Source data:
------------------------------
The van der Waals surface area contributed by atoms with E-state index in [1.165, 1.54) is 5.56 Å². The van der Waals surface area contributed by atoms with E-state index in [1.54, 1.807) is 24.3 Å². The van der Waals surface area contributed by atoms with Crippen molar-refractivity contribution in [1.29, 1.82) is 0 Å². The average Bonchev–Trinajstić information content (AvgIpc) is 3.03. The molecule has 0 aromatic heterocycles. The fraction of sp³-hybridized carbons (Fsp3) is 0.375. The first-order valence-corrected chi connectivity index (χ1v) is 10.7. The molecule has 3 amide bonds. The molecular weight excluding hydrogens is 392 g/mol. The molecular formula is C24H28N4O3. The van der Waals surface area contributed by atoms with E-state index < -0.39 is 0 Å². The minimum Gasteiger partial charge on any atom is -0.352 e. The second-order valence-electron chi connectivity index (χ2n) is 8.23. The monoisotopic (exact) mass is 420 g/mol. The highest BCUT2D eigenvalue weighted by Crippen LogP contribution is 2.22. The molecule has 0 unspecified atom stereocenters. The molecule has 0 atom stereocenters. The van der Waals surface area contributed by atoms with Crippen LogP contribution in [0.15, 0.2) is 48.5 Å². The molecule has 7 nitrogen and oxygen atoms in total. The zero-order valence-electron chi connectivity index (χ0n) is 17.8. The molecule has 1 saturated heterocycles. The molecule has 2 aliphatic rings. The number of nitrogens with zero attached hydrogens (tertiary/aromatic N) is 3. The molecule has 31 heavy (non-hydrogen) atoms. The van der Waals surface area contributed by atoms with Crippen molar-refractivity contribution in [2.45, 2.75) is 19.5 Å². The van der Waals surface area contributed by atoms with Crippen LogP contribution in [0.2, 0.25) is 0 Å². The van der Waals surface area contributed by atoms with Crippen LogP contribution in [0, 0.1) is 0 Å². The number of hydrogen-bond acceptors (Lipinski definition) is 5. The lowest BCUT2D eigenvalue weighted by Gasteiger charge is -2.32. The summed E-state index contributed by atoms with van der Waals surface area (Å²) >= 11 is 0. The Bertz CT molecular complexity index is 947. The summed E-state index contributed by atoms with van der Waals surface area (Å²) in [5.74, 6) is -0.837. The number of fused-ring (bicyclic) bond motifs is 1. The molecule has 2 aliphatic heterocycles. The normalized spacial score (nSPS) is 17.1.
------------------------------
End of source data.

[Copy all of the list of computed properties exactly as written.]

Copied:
The van der Waals surface area contributed by atoms with E-state index in [1.165, 1.54) is 5.56 Å². The van der Waals surface area contributed by atoms with E-state index in [1.54, 1.807) is 24.3 Å². The van der Waals surface area contributed by atoms with Crippen molar-refractivity contribution in [1.29, 1.82) is 0 Å². The average Bonchev–Trinajstić information content (AvgIpc) is 3.03. The molecule has 0 aromatic heterocycles. The fraction of sp³-hybridized carbons (Fsp3) is 0.375. The first-order valence-corrected chi connectivity index (χ1v) is 10.7. The molecule has 3 amide bonds. The molecular weight excluding hydrogens is 392 g/mol. The molecular formula is C24H28N4O3. The van der Waals surface area contributed by atoms with E-state index < -0.39 is 0 Å². The minimum Gasteiger partial charge on any atom is -0.352 e. The second-order valence-electron chi connectivity index (χ2n) is 8.23. The monoisotopic (exact) mass is 420 g/mol. The highest BCUT2D eigenvalue weighted by Crippen LogP contribution is 2.22. The molecule has 0 unspecified atom stereocenters. The molecule has 0 atom stereocenters. The van der Waals surface area contributed by atoms with Crippen LogP contribution in [0.15, 0.2) is 48.5 Å². The molecule has 7 nitrogen and oxygen atoms in total. The zero-order valence-electron chi connectivity index (χ0n) is 17.8. The molecule has 1 saturated heterocycles. The molecule has 2 aliphatic rings. The number of nitrogens with zero attached hydrogens (tertiary/aromatic N) is 3. The molecule has 31 heavy (non-hydrogen) atoms. The van der Waals surface area contributed by atoms with Crippen molar-refractivity contribution in [2.45, 2.75) is 19.5 Å². The van der Waals surface area contributed by atoms with Crippen LogP contribution in [0.2, 0.25) is 0 Å². The van der Waals surface area contributed by atoms with Crippen LogP contribution in [0, 0.1) is 0 Å². The number of hydrogen-bond acceptors (Lipinski definition) is 5. The lowest BCUT2D eigenvalue weighted by Gasteiger charge is -2.32. The summed E-state index contributed by atoms with van der Waals surface area (Å²) >= 11 is 0. The Bertz CT molecular complexity index is 947. The summed E-state index contributed by atoms with van der Waals surface area (Å²) in [5.74, 6) is -0.837. The number of fused-ring (bicyclic) bond motifs is 1. The molecule has 2 aliphatic heterocycles. The normalized spacial score (nSPS) is 17.1.